Federal Disability Retirement: A Conscience for Work

It is a rare animal which one discovers, when a Federal or Postal worker looks forward to the day when he or she is preparing, formulating and filing a Federal Disability Retirement application under FERS or CSRS.  

The concept of “conscientiousness” entails the traits of acting in accordance with the dictates of one’s conscience, and one’s conscience is formed and molded by the complex web of core and foundational beliefs — a system of accepted world-view developed throughout the course of one’s lifetime, refined by experience and applied through trial and error.  That concept is discovered in the Federal and Postal worker who has struggled and endured through the various medical conditions that he or she suffers from, and it is indeed rare that the Federal or Postal worker has a “desire” to file for Federal Disability Retirement benefits under FERS or CSRS.  

Having said this, however, does not deny the reality that there is a “necessity” to file, when the Federal or Postal worker has come to a point in one’s life where “wants” and “needs” clash.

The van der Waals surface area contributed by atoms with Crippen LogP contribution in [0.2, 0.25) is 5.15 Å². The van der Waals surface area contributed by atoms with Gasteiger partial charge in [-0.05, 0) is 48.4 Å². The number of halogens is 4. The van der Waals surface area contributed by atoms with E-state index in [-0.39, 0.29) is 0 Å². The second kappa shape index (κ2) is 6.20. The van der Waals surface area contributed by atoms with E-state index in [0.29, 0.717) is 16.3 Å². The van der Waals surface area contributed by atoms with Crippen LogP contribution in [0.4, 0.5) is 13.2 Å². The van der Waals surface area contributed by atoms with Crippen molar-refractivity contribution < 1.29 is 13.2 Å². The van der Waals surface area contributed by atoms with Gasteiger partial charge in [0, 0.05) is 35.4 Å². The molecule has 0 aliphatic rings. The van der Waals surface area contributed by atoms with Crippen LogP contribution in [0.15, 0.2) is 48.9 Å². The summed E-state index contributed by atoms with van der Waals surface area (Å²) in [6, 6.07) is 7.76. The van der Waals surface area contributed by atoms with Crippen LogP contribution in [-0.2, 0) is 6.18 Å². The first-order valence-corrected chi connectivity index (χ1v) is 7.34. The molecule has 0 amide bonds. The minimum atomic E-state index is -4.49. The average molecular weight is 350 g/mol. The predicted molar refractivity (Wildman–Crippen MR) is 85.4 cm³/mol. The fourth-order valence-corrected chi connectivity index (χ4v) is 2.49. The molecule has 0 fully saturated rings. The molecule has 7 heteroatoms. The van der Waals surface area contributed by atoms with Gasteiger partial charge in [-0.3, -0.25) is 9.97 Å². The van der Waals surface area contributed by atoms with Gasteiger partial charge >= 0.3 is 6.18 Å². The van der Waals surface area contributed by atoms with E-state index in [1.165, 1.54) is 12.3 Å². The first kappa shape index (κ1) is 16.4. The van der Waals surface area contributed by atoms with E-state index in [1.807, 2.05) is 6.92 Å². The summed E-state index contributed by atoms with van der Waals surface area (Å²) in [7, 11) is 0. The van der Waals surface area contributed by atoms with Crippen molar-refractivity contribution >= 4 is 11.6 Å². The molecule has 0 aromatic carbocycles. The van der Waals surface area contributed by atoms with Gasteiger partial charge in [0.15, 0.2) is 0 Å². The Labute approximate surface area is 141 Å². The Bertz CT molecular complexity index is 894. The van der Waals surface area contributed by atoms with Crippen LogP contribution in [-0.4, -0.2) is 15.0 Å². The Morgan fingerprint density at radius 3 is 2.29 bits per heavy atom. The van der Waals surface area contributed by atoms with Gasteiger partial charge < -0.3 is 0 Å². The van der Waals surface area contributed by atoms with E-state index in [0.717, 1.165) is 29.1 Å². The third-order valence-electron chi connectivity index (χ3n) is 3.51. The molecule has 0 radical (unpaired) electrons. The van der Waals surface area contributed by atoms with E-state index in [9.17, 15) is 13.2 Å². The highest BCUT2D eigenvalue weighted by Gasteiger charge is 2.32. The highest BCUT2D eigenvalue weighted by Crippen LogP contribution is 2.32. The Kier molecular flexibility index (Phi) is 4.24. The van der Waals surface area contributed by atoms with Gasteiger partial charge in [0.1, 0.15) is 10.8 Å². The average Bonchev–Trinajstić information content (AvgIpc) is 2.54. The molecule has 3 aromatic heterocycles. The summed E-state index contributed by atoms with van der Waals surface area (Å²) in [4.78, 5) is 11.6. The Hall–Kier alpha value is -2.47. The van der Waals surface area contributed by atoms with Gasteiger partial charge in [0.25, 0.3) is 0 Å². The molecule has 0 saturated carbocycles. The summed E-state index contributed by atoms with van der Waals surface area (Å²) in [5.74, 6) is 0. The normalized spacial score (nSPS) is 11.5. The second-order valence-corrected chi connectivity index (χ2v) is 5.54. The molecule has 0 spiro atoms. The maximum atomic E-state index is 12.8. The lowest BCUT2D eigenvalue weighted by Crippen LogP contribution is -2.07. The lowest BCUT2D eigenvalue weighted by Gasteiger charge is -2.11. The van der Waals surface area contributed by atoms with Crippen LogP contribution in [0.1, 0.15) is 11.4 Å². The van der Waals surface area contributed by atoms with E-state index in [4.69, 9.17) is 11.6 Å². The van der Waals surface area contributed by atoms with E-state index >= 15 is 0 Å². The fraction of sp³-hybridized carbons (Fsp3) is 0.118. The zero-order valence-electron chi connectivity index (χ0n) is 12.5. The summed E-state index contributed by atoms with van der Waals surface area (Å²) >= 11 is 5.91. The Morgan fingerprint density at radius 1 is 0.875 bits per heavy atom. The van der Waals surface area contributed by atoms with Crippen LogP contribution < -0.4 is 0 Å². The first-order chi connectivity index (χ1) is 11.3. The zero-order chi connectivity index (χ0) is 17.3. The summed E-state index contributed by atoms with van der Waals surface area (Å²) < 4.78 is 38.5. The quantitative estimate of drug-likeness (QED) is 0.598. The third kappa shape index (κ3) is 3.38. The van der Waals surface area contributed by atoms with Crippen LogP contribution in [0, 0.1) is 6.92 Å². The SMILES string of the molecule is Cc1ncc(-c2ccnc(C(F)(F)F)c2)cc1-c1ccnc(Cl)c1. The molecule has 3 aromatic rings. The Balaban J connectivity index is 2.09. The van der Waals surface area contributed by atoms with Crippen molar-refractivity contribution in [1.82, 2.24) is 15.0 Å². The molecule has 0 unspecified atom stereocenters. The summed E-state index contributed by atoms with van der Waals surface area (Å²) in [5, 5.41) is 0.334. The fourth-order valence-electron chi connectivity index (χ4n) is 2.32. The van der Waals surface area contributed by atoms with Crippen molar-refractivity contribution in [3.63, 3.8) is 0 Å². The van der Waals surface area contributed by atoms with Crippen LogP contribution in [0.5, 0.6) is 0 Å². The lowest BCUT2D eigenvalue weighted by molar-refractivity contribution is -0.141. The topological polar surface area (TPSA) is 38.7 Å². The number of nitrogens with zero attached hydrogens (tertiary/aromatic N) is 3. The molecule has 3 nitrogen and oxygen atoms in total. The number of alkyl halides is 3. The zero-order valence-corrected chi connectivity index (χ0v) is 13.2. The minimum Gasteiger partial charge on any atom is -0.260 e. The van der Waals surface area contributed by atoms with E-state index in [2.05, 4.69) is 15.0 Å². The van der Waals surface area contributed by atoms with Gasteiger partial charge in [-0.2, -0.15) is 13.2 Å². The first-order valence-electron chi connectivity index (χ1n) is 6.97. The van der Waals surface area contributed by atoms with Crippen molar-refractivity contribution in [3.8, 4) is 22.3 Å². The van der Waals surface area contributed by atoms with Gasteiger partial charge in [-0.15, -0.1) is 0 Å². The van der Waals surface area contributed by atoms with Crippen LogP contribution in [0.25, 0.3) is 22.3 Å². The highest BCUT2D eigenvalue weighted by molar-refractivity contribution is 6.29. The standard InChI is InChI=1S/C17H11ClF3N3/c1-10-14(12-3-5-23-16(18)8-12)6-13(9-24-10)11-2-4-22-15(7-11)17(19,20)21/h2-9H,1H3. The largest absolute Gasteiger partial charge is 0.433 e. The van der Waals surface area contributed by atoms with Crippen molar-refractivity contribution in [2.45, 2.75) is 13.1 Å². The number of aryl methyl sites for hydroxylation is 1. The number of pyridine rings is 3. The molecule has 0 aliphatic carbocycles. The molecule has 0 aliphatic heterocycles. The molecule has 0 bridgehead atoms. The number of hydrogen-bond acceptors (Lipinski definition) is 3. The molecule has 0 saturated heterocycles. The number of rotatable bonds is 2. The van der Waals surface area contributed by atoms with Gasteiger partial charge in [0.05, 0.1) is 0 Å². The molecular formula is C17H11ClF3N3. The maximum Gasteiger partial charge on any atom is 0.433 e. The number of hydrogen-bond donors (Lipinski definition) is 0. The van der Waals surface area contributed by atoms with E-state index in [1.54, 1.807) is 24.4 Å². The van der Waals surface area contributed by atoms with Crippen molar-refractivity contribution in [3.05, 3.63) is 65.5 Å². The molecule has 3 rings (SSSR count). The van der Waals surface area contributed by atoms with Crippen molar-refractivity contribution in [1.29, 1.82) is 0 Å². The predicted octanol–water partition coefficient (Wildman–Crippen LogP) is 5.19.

One may want to continue to work; the reality of one’s medical condition, however, may dictate the need to file for Federal Disability Retirement benefits.  The fact that one has a conscience for work is a “good” thing.  However, where the desire for X contradicts the need for Y, and where Y entails a medical condition which is clearly preventing one from performing one or more of the essential elements of one’s job, then the clash of “desire” as opposed to “need” must give way, where the former must be recognized as subservient to the predominance of the latter.

Sincerely,

Robert R. McGill, Esquire

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